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Communicating Truth, Goodness, and Beauty

Truth, goodness, and beauty are the great transcendents of the classical tradition. The intellectual, moral, and aesthetic experiences are avenues by which human beings have moved outside the self and have come to know spiritual realities. At Trinity, these great transcendents are interpreted through a specifically Christian vision: We believe their source and medium is the Triune God—Father, Son, and Holy Spirit. In pursuing these transcendents, we urge one another on to a fuller vision of God in Christ.

  • Trinity School welcomes all truth as God's truth. This perspective promotes unfettered inquiry in which all subjects may be studied and all questions asked. At the same time, Trinity seeks to understand and adopt God's interpretation of every aspect of life, integrating all subjects in a unified perspective that is thoroughly Christian and consistent with the Scriptures.
  • Trinity seeks to provide an education in goodness, one that develops the conscience and teaches virtuous habits. Most importantly, we hope to plant and tend the seed of faith in Jesus Christ, without which true goodness is impossible, and to help shape that faith into deep spirituality and Christian character. By encouraging such habits as fairness, humility, truthfulness, self-control, perseverance, courage, and compassion, Trinity prepares students for benevolent engagement with the culture at large. Such moral education is accomplished through precept and praise, through examples from history and literature, and through the living example of parents, teachers, and school leaders, by the work of the Holy Spirit in the hearts of our students.
  • Trinity also nurtures an appreciation for reflections of God's glory and beauty in nature, in the arts, in culture, and in human relationships. We believe that both aesthetic discernment and imaginative expression are important aspects of education. Trinity exposes students to sublime expressions of beauty, cultivates the imagination, and strives to develop in every student an ability to re-express God's beauty in creative ways.

Trinity is blessed to have faculty members who on a daily basis strive to communicate and to model the truth, goodness, and beauty that flow from God and can be seen in his world.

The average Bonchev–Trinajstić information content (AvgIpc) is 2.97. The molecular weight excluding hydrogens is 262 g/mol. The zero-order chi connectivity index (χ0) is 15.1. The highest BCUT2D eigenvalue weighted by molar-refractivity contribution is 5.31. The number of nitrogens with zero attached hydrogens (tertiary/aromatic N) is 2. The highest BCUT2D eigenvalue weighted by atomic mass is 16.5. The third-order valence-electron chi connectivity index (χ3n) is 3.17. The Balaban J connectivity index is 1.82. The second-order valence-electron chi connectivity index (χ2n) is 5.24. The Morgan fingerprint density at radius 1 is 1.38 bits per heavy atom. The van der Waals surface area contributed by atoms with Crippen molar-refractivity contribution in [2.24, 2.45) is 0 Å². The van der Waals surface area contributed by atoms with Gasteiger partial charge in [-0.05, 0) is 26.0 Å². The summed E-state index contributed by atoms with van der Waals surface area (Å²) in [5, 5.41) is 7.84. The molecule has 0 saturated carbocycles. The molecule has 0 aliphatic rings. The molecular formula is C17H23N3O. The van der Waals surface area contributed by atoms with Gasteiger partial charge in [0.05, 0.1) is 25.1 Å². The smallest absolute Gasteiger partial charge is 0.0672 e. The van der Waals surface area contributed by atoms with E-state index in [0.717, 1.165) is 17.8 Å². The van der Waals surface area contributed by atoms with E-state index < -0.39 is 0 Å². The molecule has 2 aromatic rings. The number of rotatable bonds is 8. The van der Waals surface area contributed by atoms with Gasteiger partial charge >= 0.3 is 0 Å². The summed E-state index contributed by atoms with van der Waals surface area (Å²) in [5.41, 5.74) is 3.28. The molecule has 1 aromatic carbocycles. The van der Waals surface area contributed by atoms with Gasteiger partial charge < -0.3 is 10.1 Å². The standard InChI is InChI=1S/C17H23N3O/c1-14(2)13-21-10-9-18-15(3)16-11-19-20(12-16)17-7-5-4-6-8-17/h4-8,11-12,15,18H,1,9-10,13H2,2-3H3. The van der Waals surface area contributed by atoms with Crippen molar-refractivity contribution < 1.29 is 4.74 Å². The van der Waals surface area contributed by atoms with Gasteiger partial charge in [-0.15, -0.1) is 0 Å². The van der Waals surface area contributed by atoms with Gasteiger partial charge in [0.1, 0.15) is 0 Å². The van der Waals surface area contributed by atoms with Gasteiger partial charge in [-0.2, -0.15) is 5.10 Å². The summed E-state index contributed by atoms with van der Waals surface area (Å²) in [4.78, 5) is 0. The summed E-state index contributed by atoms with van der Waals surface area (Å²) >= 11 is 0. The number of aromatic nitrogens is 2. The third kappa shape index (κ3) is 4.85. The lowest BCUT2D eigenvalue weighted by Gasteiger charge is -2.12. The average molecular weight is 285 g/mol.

Christianity is at the heart of who we are. The Christian education we offer is not superficially religious, a mere overlay of Bible courses, prayer, and chapel services upon an otherwise secular curriculum. Through prayer and through the study and memorization of Scripture, through the Christian witness of teachers and staff, inside and outside of the classroom, Trinity students can come to love God and to grow in their knowledge of him. Believing that all truth is God's truth, we teach students to use the classical tools of learning in their study of both secular and Christian thought in the arts, literature, and science. In so doing, we foster students' growth both in knowledge and in discernment of what is true, beautiful, and good, and encourage them to develop a lifelong love of learning. Through such means as community service, public speaking, debate, and exposure to non-Christian viewpoints, Trinity seeks to train students to participate in and transform the society in which they live.


For Further Reading

Andreola, Karen. 1998. A Charlotte Mason Companion. Union, ME: Charlotte Mason Research & Supply.

Augustine. On Christian Doctrine.

Blamires, Harry. 1963. The Christian Mind: How Should a Christian Think? Ann Arbor: Servant Books.

Gaebelein, Frank E. 1968. The Pattern of God's Truth: Integration of Faith and Learning. Chicago, IL: Moody Press.

Macauley, Susan Schaeffer. 1984. For the Children's Sake. Wheaton, IL: Crossway Books.

Mason, Charlotte. 1925. The Original Homeschooling Series, vols. 1–6. Reprinted 1989. Union, ME: Charlotte Mason Research & Supply.

Mason, Charlotte. "Concerning Children as Persons." London, England: Parents' National Educational Union.

Sayers, Dorothy. 1947. "The Lost Tools of Learning." Originally published in The Hibbert Journal. London: Methuen & Co., Ltd.

Veith, Gene Edward, Jr., and Andrew Kern. 1997. Classical Education: Towards the Revival of American Schooling. Washington, DC: Capital Research Center.

Wilson, Douglas. 1991. Recovering the Lost Tools of Learning. Wheaton, IL: Crossway Books.

The Philosophy of Charlotte Mason at Trinity School (available from the Trinity School office)



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